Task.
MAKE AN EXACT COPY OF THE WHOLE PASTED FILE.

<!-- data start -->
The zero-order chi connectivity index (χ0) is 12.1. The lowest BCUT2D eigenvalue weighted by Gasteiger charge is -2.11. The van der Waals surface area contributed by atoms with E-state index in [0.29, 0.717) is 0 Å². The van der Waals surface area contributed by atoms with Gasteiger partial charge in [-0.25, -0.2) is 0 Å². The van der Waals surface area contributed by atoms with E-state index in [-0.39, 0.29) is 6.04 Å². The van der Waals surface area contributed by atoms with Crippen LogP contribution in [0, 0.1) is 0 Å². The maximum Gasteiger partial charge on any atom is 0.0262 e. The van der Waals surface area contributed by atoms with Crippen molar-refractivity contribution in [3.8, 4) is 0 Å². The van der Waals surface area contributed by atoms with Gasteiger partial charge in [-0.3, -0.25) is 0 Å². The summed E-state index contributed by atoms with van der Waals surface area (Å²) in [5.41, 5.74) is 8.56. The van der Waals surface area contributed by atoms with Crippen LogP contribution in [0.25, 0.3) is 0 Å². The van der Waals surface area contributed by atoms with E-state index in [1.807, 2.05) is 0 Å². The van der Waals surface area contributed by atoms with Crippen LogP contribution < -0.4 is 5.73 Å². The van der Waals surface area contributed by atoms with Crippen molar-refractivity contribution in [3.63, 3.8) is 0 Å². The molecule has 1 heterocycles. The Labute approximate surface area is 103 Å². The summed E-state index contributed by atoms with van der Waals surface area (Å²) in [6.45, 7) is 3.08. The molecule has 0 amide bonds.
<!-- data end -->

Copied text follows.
The zero-order chi connectivity index (χ0) is 12.1. The lowest BCUT2D eigenvalue weighted by Gasteiger charge is -2.11. The van der Waals surface area contributed by atoms with E-state index in [0.29, 0.717) is 0 Å². The van der Waals surface area contributed by atoms with Gasteiger partial charge in [-0.25, -0.2) is 0 Å². The van der Waals surface area contributed by atoms with E-state index in [-0.39, 0.29) is 6.04 Å². The van der Waals surface area contributed by atoms with Crippen LogP contribution in [0, 0.1) is 0 Å². The maximum Gasteiger partial charge on any atom is 0.0262 e. The van der Waals surface area contributed by atoms with Crippen molar-refractivity contribution in [3.8, 4) is 0 Å². The van der Waals surface area contributed by atoms with Gasteiger partial charge in [-0.3, -0.25) is 0 Å². The summed E-state index contributed by atoms with van der Waals surface area (Å²) in [5.41, 5.74) is 8.56. The van der Waals surface area contributed by atoms with Crippen LogP contribution in [0.25, 0.3) is 0 Å². The van der Waals surface area contributed by atoms with E-state index in [1.807, 2.05) is 0 Å². The van der Waals surface area contributed by atoms with Crippen LogP contribution < -0.4 is 5.73 Å². The van der Waals surface area contributed by atoms with Crippen molar-refractivity contribution in [3.63, 3.8) is 0 Å². The molecule has 1 heterocycles. The Labute approximate surface area is 103 Å². The summed E-state index contributed by atoms with van der Waals surface area (Å²) in [6.45, 7) is 3.08. The molecule has 0 amide bonds.